As controversial Chancellor of Public Schools in Washington, DC, Michelle Rhee rocked the boat. She alienated teacher’s unions in asking them to accept a new kind of contract that would set aside automatic pay increases for the possibility of earning much higher salaries based on teacher effectiveness. She cut administrative costs. She got into the classroom to see how the changes were working. And when the 2010 elections rolled around, Rhee was swept out along with her biggest champion, DC Mayor Adrian Fenty.
Now in Newsweek, Michelle Rhee has said that she “isn’t done with education reform.” She’s launching an advocacy organization to improve public schools and put “Students First,” because they’re not reading at grade level, math and science scores are consistently mediocre when compared with other countries, and the dropout rate is atrocious (especially in inner cities).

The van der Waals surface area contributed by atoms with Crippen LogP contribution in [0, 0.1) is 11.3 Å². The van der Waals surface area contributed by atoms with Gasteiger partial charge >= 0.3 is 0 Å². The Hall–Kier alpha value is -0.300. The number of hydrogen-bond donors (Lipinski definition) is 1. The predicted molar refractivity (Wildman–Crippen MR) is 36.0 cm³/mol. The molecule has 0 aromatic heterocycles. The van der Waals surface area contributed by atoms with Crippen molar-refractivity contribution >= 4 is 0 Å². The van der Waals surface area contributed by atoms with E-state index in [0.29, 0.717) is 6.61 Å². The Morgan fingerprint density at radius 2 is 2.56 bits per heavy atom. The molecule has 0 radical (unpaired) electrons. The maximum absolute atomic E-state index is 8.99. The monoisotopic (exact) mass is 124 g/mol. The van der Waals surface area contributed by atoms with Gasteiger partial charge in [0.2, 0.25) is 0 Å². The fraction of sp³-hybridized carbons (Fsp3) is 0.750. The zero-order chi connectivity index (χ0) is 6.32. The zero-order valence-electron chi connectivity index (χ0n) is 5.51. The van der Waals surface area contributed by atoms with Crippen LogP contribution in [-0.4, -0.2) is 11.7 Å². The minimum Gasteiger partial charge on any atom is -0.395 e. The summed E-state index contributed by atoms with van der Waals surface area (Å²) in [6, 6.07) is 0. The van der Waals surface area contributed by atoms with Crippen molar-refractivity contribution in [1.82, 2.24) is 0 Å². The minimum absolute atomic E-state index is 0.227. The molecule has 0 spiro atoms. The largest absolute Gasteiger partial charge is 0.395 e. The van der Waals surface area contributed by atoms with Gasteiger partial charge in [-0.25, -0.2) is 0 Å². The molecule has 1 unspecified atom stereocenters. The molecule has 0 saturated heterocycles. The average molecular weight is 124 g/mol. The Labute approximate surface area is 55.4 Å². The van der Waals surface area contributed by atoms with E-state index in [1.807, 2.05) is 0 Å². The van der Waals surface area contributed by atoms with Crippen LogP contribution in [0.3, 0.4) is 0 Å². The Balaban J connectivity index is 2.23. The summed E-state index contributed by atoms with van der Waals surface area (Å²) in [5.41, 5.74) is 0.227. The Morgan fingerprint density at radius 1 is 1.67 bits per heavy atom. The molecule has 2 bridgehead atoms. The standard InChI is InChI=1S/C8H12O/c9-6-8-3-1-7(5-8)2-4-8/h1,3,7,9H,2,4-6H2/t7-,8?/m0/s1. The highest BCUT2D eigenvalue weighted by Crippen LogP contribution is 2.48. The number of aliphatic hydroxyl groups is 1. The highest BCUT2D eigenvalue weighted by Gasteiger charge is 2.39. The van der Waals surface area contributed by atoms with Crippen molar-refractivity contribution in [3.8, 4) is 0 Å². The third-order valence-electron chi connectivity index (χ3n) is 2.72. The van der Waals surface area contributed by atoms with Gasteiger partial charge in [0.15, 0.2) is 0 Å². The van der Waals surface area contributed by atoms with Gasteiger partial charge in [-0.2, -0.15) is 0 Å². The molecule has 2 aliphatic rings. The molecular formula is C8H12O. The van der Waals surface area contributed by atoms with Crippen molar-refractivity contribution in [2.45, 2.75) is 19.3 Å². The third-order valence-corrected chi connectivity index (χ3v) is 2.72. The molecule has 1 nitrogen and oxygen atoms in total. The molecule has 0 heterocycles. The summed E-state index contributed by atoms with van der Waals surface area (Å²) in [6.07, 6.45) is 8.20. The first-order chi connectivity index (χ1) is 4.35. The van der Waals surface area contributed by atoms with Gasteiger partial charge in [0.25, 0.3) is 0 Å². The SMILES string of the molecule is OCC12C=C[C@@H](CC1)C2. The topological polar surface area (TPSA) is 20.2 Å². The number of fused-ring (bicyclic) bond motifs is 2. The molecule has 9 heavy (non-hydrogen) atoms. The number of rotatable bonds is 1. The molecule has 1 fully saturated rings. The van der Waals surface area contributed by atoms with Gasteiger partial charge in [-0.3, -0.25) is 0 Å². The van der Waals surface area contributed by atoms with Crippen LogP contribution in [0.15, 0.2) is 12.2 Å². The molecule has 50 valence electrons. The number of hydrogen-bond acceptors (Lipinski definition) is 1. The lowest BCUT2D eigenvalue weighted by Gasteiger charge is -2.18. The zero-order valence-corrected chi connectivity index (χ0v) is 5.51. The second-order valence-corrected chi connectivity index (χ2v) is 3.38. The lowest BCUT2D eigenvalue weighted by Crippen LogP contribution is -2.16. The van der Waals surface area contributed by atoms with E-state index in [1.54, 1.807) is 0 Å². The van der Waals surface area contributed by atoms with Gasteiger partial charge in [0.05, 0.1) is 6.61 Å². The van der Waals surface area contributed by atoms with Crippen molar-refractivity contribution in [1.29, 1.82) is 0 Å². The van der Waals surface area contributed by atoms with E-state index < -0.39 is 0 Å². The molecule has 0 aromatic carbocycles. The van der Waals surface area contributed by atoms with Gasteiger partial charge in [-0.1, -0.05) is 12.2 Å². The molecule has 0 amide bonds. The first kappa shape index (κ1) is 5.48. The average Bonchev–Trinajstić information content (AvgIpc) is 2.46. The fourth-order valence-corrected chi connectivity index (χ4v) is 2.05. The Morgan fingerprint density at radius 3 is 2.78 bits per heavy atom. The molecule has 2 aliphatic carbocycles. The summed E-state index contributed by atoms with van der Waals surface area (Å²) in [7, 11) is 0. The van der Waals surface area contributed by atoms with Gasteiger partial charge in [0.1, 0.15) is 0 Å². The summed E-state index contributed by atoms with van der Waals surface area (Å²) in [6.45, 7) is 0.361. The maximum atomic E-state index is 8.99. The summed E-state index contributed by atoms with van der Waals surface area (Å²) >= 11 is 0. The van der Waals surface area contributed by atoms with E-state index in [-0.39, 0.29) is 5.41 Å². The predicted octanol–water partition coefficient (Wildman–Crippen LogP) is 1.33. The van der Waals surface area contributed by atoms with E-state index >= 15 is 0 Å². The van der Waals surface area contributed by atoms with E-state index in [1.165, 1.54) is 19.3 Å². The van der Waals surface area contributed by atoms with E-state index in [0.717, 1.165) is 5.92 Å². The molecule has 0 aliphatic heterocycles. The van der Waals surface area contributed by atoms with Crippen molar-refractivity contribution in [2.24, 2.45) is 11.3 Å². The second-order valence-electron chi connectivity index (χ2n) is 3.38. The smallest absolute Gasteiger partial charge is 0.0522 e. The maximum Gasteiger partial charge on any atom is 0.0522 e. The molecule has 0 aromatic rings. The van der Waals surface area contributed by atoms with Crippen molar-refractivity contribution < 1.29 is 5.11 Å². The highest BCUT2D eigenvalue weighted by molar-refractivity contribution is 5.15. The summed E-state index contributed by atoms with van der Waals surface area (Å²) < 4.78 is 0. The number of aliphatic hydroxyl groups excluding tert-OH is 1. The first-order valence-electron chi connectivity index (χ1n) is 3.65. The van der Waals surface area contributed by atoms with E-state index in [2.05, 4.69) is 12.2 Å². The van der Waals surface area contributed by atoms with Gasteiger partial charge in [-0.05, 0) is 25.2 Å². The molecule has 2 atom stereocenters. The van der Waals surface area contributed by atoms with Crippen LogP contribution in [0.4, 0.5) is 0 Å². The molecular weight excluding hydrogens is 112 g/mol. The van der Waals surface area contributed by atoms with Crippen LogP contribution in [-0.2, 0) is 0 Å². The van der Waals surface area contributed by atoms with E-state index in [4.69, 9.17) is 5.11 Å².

In the Newsweek piece, Rhee cops to many flaws in achieving results in DC schools: bad communication with parents and teachers, for one. “There is no good way to close a school” she said, especially in this difficult economic climate. But the focus should always stay on what children’s needs are first:
We need a new voice to change the balance of power in public education. Our mission is to defend and promote the interests of children so that America has the best education system in the world.
She points out that school textbook publishers, teachers’ unions, food vendors, and test/prep companies all wield a lot of lobbyist muscle in DC among lawmakers. But kids have no powerful lobbyists, except for what their time-starved and often cash-poor parents can muster.
Rhee also has a lot of critics. And it remains to be seen whether she’ll be able to cut through the red tape of education policy multiplied by 50 states, or stay free of the sway of Big Schools, which has vested interests in the status quo, just like Big Ag and Big Pharma.
But for now, her message to parents and students that students should come first is welcome news to people who choose to support public schools and to people for whom there is no other option.
Wikimedia Commons Public Domain, Photo Credit: Iris Harris - U.S. Department of Commerce.